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How I Battled Claustrophobia (and other life applications)

Cheryl and I were once on a long airplane flight. It wasn’t the longest flight we had been on by far, but it seemed longer than it was. We managed to get the last seat in the back corner of the plane. There was no window, no reclining to the seat and limited leg room. I realize that’s typical these days for most seats, but this was the worst seat I ever had on an airplane and I’ve flown a bunch.

To make matters worse, the guy in front of me reclined his full 3 inches and wouldn’t sit still the entire flight.

I already knew I was semi claustrophobic, but this flight confirmed it. I thought I was going to die. I allowed myself to be psyched into a frizzy of miserableness. Cheryl tried to calm me, but I was restless.

I know it sounds extreme, and like I am a big baby, but it became that big of a deal for me at the time. I had to do something. (Even funnier was that I read a book about a WWII POW survivor on this trip. Talk about surviving – I am a sissy!)

So, how did I survive?

And why this post?

Because the way I turned an uncomfortable situation into a manageable situation was a lesson for me for other life situations. The kind that last longer than an airplane flight.

Here’s what I did:

Thought about destination. We were getting out of town. We were going somewhere exciting. It was a vacation. Better times were ahead.

Reminded myself this was temporary. I knew this would pass. It wasn’t my permanent home or situation.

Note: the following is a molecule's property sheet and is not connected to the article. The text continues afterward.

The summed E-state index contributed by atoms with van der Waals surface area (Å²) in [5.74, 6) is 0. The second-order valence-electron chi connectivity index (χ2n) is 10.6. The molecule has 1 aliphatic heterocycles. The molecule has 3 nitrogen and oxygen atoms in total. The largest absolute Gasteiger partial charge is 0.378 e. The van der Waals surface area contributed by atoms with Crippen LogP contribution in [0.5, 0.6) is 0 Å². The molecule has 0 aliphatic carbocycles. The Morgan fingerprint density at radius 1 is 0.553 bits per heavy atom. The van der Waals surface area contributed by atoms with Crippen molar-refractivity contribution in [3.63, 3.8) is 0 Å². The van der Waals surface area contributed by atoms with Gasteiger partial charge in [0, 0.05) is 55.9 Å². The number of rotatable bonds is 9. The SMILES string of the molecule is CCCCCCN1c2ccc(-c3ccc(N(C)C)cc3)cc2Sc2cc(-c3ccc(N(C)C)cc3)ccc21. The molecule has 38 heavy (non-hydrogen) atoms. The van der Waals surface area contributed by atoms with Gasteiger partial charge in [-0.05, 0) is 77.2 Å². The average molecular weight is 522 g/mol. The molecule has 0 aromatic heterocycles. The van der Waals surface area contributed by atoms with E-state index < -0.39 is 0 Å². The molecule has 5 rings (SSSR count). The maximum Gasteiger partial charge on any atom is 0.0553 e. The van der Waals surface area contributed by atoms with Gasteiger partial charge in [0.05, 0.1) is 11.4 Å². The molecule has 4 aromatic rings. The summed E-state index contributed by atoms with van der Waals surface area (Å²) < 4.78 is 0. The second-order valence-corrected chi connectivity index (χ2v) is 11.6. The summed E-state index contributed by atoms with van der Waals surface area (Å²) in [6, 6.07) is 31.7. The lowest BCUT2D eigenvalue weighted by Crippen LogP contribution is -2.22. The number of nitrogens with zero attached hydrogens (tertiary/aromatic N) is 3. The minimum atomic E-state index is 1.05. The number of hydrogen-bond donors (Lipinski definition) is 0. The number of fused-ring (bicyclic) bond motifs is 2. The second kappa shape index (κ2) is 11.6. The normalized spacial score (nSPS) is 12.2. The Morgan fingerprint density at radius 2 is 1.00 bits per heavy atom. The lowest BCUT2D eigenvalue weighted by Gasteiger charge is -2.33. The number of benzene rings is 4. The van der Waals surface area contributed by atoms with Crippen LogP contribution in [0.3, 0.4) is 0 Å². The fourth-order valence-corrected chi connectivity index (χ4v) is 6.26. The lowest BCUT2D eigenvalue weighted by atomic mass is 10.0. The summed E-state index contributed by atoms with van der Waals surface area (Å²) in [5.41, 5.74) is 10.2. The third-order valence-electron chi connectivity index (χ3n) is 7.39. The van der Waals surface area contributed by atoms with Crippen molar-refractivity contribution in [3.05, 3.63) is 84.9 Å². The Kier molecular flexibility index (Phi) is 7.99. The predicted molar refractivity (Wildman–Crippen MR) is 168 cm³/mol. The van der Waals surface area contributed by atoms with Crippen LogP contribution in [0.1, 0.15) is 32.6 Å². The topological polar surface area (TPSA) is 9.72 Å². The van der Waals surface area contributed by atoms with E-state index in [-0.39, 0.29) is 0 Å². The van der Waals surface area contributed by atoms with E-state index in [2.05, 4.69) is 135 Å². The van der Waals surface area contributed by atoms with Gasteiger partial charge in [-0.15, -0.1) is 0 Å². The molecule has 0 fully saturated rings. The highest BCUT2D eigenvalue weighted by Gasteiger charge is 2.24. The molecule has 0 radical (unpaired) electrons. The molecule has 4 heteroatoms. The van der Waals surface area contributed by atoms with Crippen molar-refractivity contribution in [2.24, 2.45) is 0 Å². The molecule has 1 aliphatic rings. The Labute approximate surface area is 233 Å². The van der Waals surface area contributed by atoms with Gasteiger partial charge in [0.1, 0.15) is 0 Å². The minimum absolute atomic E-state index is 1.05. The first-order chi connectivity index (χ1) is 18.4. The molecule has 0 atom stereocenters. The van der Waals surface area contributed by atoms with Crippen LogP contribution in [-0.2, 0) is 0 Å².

Redirected my thoughts to something that I enjoyed thinking about. (Such as writing a blog post.) And planning a new strategy. And studying my Bible.

It made the trip more pleasant and helped me arrive in a better mood. Cheryl was happy about that.

But, as I said, it helped me process how I respond in other claustrophobic times of life.

When you feel stuck or like the walls are closing in around you – when you are miserable in your current circumstances –

Here’s what you do:

Look at the Destination – Think about where you’re going – maybe in your work or in life. Likely better days are ahead. If you’re a believer – a follower of Christ – you are living with some promises. But if we head ourselves in the right direction, and make wise and strategic decisions, things will likely improve with time.

(If you’re not on the right path – redirect is your step here.)

Remember the Temporary – Remember life has ups and downs. These days shall pass. good and bad seasons are a part of life.

And, as Paul said, even if troubles last a lifetime, these “light and momentary troubles are achieving for us a glory that far outweighs” anything of this world.

Change your thoughts – In many ways we are what we think about – especially in our emotions. Many times what we think about determines how we feel.

Again, Paul said, “whatever is pure, whatever is noble, if anything is excellent or praise worthy – think about such things”. Maybe we need to think better thoughts.